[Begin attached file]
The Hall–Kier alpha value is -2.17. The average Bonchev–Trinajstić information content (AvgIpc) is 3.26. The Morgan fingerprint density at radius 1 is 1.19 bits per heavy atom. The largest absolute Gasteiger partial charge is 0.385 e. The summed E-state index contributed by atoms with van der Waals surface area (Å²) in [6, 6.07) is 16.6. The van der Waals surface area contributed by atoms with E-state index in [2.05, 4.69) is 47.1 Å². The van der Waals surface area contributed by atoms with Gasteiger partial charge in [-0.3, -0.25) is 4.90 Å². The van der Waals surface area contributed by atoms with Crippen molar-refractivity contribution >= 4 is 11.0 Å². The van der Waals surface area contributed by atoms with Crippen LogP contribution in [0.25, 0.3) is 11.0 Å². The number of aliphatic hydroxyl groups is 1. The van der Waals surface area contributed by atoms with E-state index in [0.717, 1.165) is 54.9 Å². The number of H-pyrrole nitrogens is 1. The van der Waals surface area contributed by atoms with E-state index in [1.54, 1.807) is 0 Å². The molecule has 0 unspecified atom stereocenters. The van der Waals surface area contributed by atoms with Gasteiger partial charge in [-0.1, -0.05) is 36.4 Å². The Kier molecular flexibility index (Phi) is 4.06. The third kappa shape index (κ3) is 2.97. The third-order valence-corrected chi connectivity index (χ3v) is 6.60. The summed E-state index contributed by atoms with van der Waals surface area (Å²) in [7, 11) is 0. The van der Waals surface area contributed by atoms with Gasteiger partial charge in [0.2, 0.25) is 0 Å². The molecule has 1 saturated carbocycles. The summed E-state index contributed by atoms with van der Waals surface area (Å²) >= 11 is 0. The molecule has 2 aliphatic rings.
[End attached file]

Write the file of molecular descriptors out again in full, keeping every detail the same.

The Hall–Kier alpha value is -2.17. The average Bonchev–Trinajstić information content (AvgIpc) is 3.26. The Morgan fingerprint density at radius 1 is 1.19 bits per heavy atom. The largest absolute Gasteiger partial charge is 0.385 e. The summed E-state index contributed by atoms with van der Waals surface area (Å²) in [6, 6.07) is 16.6. The van der Waals surface area contributed by atoms with E-state index in [2.05, 4.69) is 47.1 Å². The van der Waals surface area contributed by atoms with Gasteiger partial charge in [-0.3, -0.25) is 4.90 Å². The van der Waals surface area contributed by atoms with Crippen molar-refractivity contribution >= 4 is 11.0 Å². The van der Waals surface area contributed by atoms with Crippen LogP contribution in [0.25, 0.3) is 11.0 Å². The number of aliphatic hydroxyl groups is 1. The van der Waals surface area contributed by atoms with E-state index in [0.717, 1.165) is 54.9 Å². The number of H-pyrrole nitrogens is 1. The van der Waals surface area contributed by atoms with E-state index in [1.54, 1.807) is 0 Å². The molecule has 0 unspecified atom stereocenters. The van der Waals surface area contributed by atoms with Gasteiger partial charge in [-0.1, -0.05) is 36.4 Å². The Kier molecular flexibility index (Phi) is 4.06. The third kappa shape index (κ3) is 2.97. The third-order valence-corrected chi connectivity index (χ3v) is 6.60. The summed E-state index contributed by atoms with van der Waals surface area (Å²) in [7, 11) is 0. The van der Waals surface area contributed by atoms with Gasteiger partial charge in [0.2, 0.25) is 0 Å². The molecule has 1 saturated carbocycles. The summed E-state index contributed by atoms with van der Waals surface area (Å²) >= 11 is 0. The molecule has 2 aliphatic rings.